# 6.2: Numeric Integration Techniques

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This process of finding the area underneath a curve is used for a lot more than finding how much dirt needs to be hauled away — in fact, it’s vital to many physics, engineering problems, and it even crops up in environmental science and biology problems. Let’s do some more examples to get a feel for how it works, and to introduce the notation for it.

Given a function $$f(x)$$, the area under the curve from $$x = a$$ to $$x = b$$ looks something like this: This area is denoted by mathematicians as

$$\int_a^b f(x)dx.$$

Here, the $$a$$ and $$b$$ indicate the left and right boundaries of the area we are interested in. The $$\int$$ and the $$dx$$ you can think of as just part of the notation for now, though they relate to how mathematicians write finite sums (with the integral being a sort of infinite sum). Sometimes this is called a definite integral to separate it from an indefinite integral. A definite integral is an area under a curve, and indefinite integral is an anti-derivative.

A weird quirk of definite integrals as area is that sometimes the area goes negative! This happens whenever the function drops below the $$x$$-axis. Here are some examples.

##### Riemann Sum I
Approximate $$\int_4^{14} \frac{1}{16}x^2dx$$ using five rectangles.

First, if we graph this function, we see it looks something like (not to scale) We will approximate the area in this case with five rectangles: This is called the “right rectangle rule”, since it is the top right of the rectangles that match the height of the function.

We just need to find the areas of these rectangles, add them up, and be done. We see the width of each rectangle is $$2$$, since the distance from $$a$$ to $$b$$ is $$10$$, and there are $$5$$ rectangles. The heights can be found by plugging in $$x = 6, 8, 10, 12, 14$$ into the function. We see the heights are $$2.25 + 4 + 6.25 + 9 + 12.25 = 33.75$$.

## List of numeric integration formulas

We can write a formula for approximating with $$n$$ rectangles or other shapes. Let $$\Delta x$$ be the width of the shapes, and $$x_0 = a$$, $$x_1$$, $$x_2$$, $$x_3$$, $$\ldots$$, $$x_{n-1}$$, $$x_n = b$$ be the values along the $$x$$ axis. It looks like the following for $$n = 4$$:

What follows are various methods for approximating the area. First, there are three rectangle-based approximations:

$$n$$ left rectangle approximation = $$\Delta x( f(x_0) + f(x_1) + f(x_2) + \cdots + f(x_{n-1}))$$

$$n$$ right rectangle approximation = $$\Delta x( f(x_1) + f(x_2) + f(x_3) + \cdots + f(x_{n}))$$

$$n$$ midpoint rectangle approximation = $$\Delta x\left( f\left( \frac{x_0 + x_1}{2} \right) + \cdots + f\left( \frac{x_{n-1} + x_n}{2} \right) \right)$$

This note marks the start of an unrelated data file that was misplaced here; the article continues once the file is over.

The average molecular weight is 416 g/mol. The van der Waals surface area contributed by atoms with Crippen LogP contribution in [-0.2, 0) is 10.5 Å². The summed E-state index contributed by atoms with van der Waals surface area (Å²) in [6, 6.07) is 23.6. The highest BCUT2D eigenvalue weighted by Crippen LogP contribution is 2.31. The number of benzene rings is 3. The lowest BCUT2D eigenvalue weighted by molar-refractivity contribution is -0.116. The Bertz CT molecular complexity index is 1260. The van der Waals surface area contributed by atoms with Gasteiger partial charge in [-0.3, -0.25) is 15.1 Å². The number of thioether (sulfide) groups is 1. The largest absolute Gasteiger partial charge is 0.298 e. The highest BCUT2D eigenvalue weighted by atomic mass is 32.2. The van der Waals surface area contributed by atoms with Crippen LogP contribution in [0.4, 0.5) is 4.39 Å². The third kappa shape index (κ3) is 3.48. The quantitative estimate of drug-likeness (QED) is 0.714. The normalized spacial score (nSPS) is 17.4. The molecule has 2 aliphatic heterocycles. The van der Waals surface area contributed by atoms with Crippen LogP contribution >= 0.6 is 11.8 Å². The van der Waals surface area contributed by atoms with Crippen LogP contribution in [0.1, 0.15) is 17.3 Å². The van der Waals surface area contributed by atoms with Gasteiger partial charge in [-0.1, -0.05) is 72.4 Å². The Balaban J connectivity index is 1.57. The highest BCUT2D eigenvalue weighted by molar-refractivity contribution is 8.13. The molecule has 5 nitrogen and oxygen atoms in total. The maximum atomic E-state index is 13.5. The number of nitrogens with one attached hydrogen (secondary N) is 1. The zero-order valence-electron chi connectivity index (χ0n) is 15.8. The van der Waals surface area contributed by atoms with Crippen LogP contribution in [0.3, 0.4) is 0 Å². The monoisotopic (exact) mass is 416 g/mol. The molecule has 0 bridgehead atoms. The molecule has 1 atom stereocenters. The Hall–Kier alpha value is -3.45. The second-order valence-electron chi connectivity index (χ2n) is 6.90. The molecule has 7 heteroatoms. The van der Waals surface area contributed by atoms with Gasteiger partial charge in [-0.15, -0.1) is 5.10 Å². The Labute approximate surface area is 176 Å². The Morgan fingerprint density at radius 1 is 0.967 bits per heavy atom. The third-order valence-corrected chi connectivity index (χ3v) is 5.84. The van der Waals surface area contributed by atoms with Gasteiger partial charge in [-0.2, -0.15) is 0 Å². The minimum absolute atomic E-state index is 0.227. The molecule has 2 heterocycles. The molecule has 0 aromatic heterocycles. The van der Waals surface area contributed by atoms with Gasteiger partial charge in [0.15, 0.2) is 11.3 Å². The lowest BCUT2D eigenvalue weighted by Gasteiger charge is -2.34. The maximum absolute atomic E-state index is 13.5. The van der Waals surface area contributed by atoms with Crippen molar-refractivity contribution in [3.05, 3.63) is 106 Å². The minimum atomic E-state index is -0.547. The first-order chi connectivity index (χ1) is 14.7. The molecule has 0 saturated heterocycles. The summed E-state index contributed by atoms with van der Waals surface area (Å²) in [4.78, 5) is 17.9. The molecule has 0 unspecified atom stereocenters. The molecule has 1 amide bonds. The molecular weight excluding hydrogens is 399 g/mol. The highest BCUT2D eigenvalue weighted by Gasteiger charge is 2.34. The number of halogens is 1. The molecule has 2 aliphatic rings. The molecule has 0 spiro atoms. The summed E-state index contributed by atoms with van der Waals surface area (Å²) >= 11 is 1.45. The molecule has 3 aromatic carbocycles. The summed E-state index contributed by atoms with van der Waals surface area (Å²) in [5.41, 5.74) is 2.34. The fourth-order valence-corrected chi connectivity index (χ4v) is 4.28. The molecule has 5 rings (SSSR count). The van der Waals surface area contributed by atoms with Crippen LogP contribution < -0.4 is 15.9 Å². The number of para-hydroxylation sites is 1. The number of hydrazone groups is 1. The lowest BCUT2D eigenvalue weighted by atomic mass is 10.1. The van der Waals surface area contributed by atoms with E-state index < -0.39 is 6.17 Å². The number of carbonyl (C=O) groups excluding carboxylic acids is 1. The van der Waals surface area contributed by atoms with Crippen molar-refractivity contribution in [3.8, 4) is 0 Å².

If we instead use trapezoids to approximate the area, which is more accurate, we get this formula $$n$$ trapezoid approximation = $$\frac{\Delta x}{2}( f(x_0) + 2 f(x_1) + 2 f(x_2) + \cdots + 2 f(x_{n-1}) + f(x_n))$$

Finally, if $$n$$ is even, then we can approximate with quadratic curves, which is more accurate yet. We have Simpson’s rule = $$\frac{\Delta x}{3}( f(x_0) + 4 f(x_1) + 2 f(x_2) + 4 f(x_3) + \cdots + 2 f(x_{n-2}) + 4 f(x_{n-1}) + f(x_n))$$

Here is an example.

##### Numeric integration techniques example
Use left rectangles, trapezoids, and Simpson’s rule to approximate $$\int_{0}^8 \frac{1}{x + 1}$$. In each case use $$n = 4$$.

If $$n = 4$$, then we will need to know $$f(x_0)$$, $$f(x_1)$$, $$f(x_2)$$, $$f(x_3)$$, and $$f(x_4)$$. The five points $$x_0, \ldots, x_4$$ are evenly spaced on the interval from $$0$$ to $$8$$. To find the spacing, we take $$\Delta x = \frac{b - a}{n} = \frac{8 - 0}{4} = 2$$. This makes $$\Delta x = 2$$, and hence $$x_0 = 0$$, $$x_1 = 2$$, $$x_2 = 4$$, $$x_3 = 6$$, and $$x_4 = 8$$. We can then compute each $$f$$ value. For example, $$f(x_3) = f(6) = \frac{1}{6 + 1} = \frac{1}{7}$$. The other $$f$$ values are

$$f(x_0) = 1, \quad f(x_1) = \frac{1}{3}, \quad f(x_2) = \frac{1}{5}, \quad f(x_3) = \frac{1}{7}, \quad f(x_4) = \frac{1}{9}.$$

Now we just have to use the various formulas. Using rectangles, we have

\begin{align*} \int_0^8 \frac{1}{x+1}& \approx \Delta x( f(x_0) + f(x_1) + f(x_2) + f(x_3)) \\ & = 2\left( 1 + \frac{1}{3} + \frac{1}{5} + \frac{1}{7} \right) \\ & = 2 \left( \frac{176}{105} \right) \\ & = \frac{352}{105} \approx \boxed{3.35} \end{align*}

By the way, please use a calculator to help with these calculations — they are very tedious to do by hand!

Using trapezoids, we have

\begin{align*} \int_0^8 \frac{1}{x+1}& \approx \frac{\Delta x}{2}( f(x_0) + 2 f(x_1) + 2 f(x_2) + 2 f(x_3) + f(x_4)) \\ & = \frac{2}{2} \left( 1 + \frac{2}{3} + \frac{2}{5} + \frac{2}{7} + \frac{1}{9} \right) \\ & = 1 \left( \frac{776}{315} \right) \\ & = \frac{776}{315} \approx \boxed{2.46} \end{align*}

Using Simpson’s rule (which approximates with parabolas),

\begin{align*} \int_0^8 \frac{1}{x+1}& \approx \frac{\Delta x}{3}( f(x_0) + 4 f(x_1) + 2 f(x_2) + 4 f(x_3) + f(x_4)) \\ & = \frac{2}{3} \left( 1 + \frac{4}{3} + \frac{2}{5} + \frac{4}{7} + \frac{1}{9} \right) \\ & = \frac{2}{3} \left( \frac{1076}{315} \right) \\ & = \frac{2152}{945} \approx \boxed{2.28} \end{align*}

(By the way, the exact value is $$\ln(9) \approx 2.20$$)

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